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C:\Users\GESTOR\Desktop\arquivos-firewal-fwmtz\firewall.

sh

tera-feira, 25 de junho de 2013 17:30

#!/bin/bash # A Sample OpenVPN-aware firewall. # eth0 is connected to the internet. # eth1 is connected to a private subnet. # Change this subnet to correspond to your private # ethernet subnet. Home will use HOME_NET/24 and # Office will use OFFICE_NET/24. PRIVATE=10.0.0.0/24 # Loopback address LOOP=127.0.0.1 # Delete old iptables rules # and temporarily block all traffic. iptables -P OUTPUT DROP iptables -P INPUT DROP iptables -P FORWARD DROP iptables -F # Set default policies iptables -P OUTPUT ACCEPT iptables -P INPUT DROP iptables -P FORWARD DROP # Prevent external packets from using loopback addr iptables -A INPUT -i eth0 -s $LOOP -j DROP iptables -A FORWARD -i eth0 -s $LOOP -j DROP iptables -A INPUT -i eth0 -d $LOOP -j DROP iptables -A FORWARD -i eth0 -d $LOOP -j DROP # Anything coming from the Internet should have a real Internet address iptables -A FORWARD -i eth0 -s 192.168.0.0/16 -j DROP iptables -A FORWARD -i eth0 -s 172.16.0.0/12 -j DROP iptables -A FORWARD -i eth0 -s 10.0.0.0/8 -j DROP iptables -A INPUT -i eth0 -s 192.168.0.0/16 -j DROP iptables -A INPUT -i eth0 -s 172.16.0.0/12 -j DROP iptables -A INPUT -i eth0 -s 10.0.0.0/8 -j DROP # Block outgoing NetBios (if you have windows machines running # on the private subnet). This will not affect any NetBios # traffic that flows over the VPN tunnel, but it will stop # local windows machines from broadcasting themselves to # the internet. iptables -A FORWARD -p tcp --sport 137:139 -o eth0 -j DROP iptables -A FORWARD -p udp --sport 137:139 -o eth0 -j DROP iptables -A OUTPUT -p tcp --sport 137:139 -o eth0 -j DROP iptables -A OUTPUT -p udp --sport 137:139 -o eth0 -j DROP # Check source address validity on packets going out to internet iptables -A FORWARD -s ! $PRIVATE -i eth1 -j DROP

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C:\Users\GESTOR\Desktop\arquivos-firewal-fwmtz\firewall.sh

tera-feira, 25 de junho de 2013 17:30

# Allow local loopback iptables -A INPUT -s $LOOP -j ACCEPT iptables -A INPUT -d $LOOP -j ACCEPT # Allow incoming pings (can be disabled) iptables -A INPUT -p icmp --icmp-type echo-request -j ACCEPT # Allow services such as www and ssh (can be disabled) iptables -A INPUT -p tcp --dport http -j ACCEPT iptables -A INPUT -p tcp --dport ssh -j ACCEPT # # # # # # # # # # # # # Allow incoming OpenVPN packets Duplicate the line below for each OpenVPN tunnel, changing --dport n to match the OpenVPN UDP port. In OpenVPN, the port number is controlled by the --port n option. If you put this option in the config file, you can remove the leading '--' If you taking the stateful firewall approach (see the OpenVPN HOWTO), then comment out the line below.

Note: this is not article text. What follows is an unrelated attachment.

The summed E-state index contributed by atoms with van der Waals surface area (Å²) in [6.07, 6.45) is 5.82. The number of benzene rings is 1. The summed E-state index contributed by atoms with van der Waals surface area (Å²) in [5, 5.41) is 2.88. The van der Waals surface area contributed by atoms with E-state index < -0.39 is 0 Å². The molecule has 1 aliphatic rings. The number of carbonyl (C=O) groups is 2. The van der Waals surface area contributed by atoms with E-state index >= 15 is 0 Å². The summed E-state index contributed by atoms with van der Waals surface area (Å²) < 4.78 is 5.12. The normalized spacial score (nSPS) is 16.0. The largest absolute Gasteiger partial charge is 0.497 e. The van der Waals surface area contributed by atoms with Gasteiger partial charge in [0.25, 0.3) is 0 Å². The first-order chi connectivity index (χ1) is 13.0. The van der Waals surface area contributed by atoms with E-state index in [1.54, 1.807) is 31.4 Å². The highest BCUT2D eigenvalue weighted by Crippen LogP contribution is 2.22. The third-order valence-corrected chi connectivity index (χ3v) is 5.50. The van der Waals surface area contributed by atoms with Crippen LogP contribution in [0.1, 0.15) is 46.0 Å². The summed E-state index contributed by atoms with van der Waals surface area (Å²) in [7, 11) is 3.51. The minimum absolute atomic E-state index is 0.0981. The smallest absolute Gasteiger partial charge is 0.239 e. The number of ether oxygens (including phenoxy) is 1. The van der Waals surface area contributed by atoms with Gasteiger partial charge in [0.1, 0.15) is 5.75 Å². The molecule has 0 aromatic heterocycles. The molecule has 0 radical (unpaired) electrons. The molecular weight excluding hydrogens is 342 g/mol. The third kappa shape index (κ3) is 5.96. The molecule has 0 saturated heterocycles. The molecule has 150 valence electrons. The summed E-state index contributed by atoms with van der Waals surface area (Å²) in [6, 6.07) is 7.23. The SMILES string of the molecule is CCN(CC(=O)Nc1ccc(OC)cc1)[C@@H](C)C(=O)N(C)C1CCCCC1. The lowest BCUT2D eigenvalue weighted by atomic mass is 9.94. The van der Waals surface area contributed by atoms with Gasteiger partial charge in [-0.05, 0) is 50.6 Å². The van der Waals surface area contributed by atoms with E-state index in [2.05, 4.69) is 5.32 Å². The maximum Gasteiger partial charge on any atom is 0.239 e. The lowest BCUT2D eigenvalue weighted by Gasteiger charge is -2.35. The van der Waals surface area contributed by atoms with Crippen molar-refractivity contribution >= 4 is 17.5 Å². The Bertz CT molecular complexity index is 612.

iptables -A INPUT -p udp --dport 1194 -j ACCEPT # # # # # # # # # Allow packets from TUN/TAP devices. When OpenVPN is run in a secure mode, it will authenticate packets prior to their arriving on a tun or tap interface. Therefore, it is not necessary to add any filters here, unless you want to restrict the type of packets which can flow over the tunnel. -A -A -A -A INPUT -i tun+ -j ACCEPT FORWARD -i tun+ -j ACCEPT INPUT -i tap+ -j ACCEPT FORWARD -i tap+ -j ACCEPT

iptables iptables iptables iptables

# Allow packets from private subnets iptables -A INPUT -i eth1 -j ACCEPT iptables -A FORWARD -i eth1 -j ACCEPT # Keep state of connections from local machine and private subnets iptables -A OUTPUT -m state --state NEW -o eth0 -j ACCEPT iptables -A INPUT -m state --state ESTABLISHED,RELATED -j ACCEPT iptables -A FORWARD -m state --state NEW -o eth0 -j ACCEPT iptables -A FORWARD -m state --state ESTABLISHED,RELATED -j ACCEPT # Masquerade local subnet iptables -t nat -A POSTROUTING -s $PRIVATE -o eth0 -j MASQUERADE
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